It was a dreadful day for the S&P 500. In fact, this nearly 6% loss was the worst day for the index since the depths of the Coronavirus collapse back in March.
There was no definitive headline driving today’s selling. Instead, this was one gigantic tidal wave of second-guessing that hit all at once. Between the struggling economy and signs of a second wave of infections in Asia, many investors slammed on the brakes and those second-thoughts were contagious.
As well as the market has done over the last few months, it is was actually surprising it took this long for stocks to take a meaningful step-back. But as I’ve been writing, investors have largely been ignoring headlines and this remains an emotionally driven market. Those blinders propelled us on the way higher and this group-think contributed to today’s simultaneous, mega-collapse.
But as bad as today felt, did anything change? No. The economy is still in shambles and a second wave of infections is inevitable. All things we knew yesterday and none of this is new to anyone. If these things didn’t matter before, then it probably doesn’t matter now. Stocks made a huge run since the March lows despite these fears and periodic waves of profit-taking like this are inevitable.
But just as important to this market is the nearly unlimited amount of money and resources governments are throwing at this problem. If we learned anything over the last decade, it’s that stocks absolutely love free money and by that metric, the good times are still rolling. The free money is flowing out of control and despite today’s temporary dip, expect those unprecedented flows to keep propping up stock prices.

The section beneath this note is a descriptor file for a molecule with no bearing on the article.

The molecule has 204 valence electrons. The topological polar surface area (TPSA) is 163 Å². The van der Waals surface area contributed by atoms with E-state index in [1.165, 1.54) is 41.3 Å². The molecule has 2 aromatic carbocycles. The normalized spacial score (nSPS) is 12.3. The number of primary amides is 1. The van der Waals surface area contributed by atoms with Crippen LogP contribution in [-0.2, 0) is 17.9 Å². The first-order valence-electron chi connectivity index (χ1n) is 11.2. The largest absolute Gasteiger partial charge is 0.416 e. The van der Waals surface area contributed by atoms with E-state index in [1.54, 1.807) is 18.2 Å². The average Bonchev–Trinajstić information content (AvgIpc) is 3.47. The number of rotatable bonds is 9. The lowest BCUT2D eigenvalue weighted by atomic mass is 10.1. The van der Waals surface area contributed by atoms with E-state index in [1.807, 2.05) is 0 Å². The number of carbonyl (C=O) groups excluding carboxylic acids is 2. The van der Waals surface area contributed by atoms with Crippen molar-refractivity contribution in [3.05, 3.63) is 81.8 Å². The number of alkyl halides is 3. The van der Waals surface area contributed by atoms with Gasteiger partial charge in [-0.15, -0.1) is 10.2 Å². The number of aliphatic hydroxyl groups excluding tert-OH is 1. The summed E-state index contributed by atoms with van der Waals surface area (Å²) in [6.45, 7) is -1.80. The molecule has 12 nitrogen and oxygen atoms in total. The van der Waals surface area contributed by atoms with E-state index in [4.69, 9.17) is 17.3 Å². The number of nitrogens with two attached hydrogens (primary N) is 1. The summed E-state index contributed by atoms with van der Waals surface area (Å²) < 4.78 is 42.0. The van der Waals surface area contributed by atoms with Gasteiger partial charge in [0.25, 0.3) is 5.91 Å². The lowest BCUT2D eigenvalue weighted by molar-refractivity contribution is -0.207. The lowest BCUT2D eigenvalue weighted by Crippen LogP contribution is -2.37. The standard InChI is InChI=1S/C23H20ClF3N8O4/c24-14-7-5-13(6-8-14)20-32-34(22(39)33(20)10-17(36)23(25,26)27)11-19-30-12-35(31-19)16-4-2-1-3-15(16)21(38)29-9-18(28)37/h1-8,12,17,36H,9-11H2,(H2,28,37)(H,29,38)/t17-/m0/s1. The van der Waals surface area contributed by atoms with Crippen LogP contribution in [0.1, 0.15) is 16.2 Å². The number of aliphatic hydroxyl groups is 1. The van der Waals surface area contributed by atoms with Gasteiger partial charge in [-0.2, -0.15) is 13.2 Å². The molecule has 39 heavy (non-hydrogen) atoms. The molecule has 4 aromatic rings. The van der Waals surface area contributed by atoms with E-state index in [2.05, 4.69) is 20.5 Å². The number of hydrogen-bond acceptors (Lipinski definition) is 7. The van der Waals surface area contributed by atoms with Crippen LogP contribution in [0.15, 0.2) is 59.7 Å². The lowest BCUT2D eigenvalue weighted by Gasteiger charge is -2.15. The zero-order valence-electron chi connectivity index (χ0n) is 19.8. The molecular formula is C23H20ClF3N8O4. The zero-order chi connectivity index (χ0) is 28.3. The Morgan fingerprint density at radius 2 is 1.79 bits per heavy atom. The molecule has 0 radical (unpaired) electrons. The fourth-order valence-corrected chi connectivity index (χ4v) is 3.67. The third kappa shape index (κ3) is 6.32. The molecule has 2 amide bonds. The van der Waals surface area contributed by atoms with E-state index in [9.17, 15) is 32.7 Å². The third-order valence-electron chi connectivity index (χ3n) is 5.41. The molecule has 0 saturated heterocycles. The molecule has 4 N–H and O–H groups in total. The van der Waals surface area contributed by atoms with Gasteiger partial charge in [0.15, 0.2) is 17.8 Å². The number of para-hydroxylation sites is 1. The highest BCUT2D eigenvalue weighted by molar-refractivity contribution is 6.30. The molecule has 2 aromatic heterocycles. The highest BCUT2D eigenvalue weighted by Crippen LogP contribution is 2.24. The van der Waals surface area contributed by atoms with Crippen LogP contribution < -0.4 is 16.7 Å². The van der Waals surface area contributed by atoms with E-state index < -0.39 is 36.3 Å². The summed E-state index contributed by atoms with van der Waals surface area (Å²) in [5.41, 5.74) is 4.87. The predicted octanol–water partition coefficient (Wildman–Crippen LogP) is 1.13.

This pullback was long overdue, but this was just a normal and healthy step-back on our way back to all-time highs. This is not the start of some much bigger collapse. Expect this selloff to bounce like every dip that came before it this spring. If the bounce doesn’t occur Friday, then look for it early next week.
But just because this market will bounce doesn’t mean we should ride this wave lower. Every responsible trader uses stops to protect themselves in case they are wrong. Earlier this week I suggested last Thursday’s close was a good level for a trailing stop. We undercut that level early in the day and that was our signal to get out no matter what we thought was going to happen next.
Now that savvy traders are in cash, it is time to start looking for the next buying opportunity. If prices bounce tomorrow morning, test that opening strength with a small buy and stop under the early lows. (It doesn’t matter if we open red or green, just which direction the market moves after the open.) If prices rally through the day, keep adding more. If prices finish near the daily highs, hold over the weekend.
On the other end of the spectrum, if prices fall from opening levels tomorrow morning, stay in cash and wait for the bounce. (An aggressive trader can short the weakness, just stay nimble and take profits early and often) As bad as today felt, traders should be excited to see this volatility. As much fun as it was riding this spring’s wave higher, we make a lot more money from this back-and-forth.
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Jani Ziedins (pronounced Ya-nee) is a full-time investor and financial analyst that has successfully traded stocks and options for nearly three decades. He has an undergraduate engineering degree from the Colorado School of Mines and two graduate business degrees from the University of Colorado Denver. His prior professional experience includes engineering at Fortune 500 companies, small business consulting, and managing investment real estate. He is now fortunate enough to trade full-time from home, affording him the luxury of spending extra time with his wife and two children.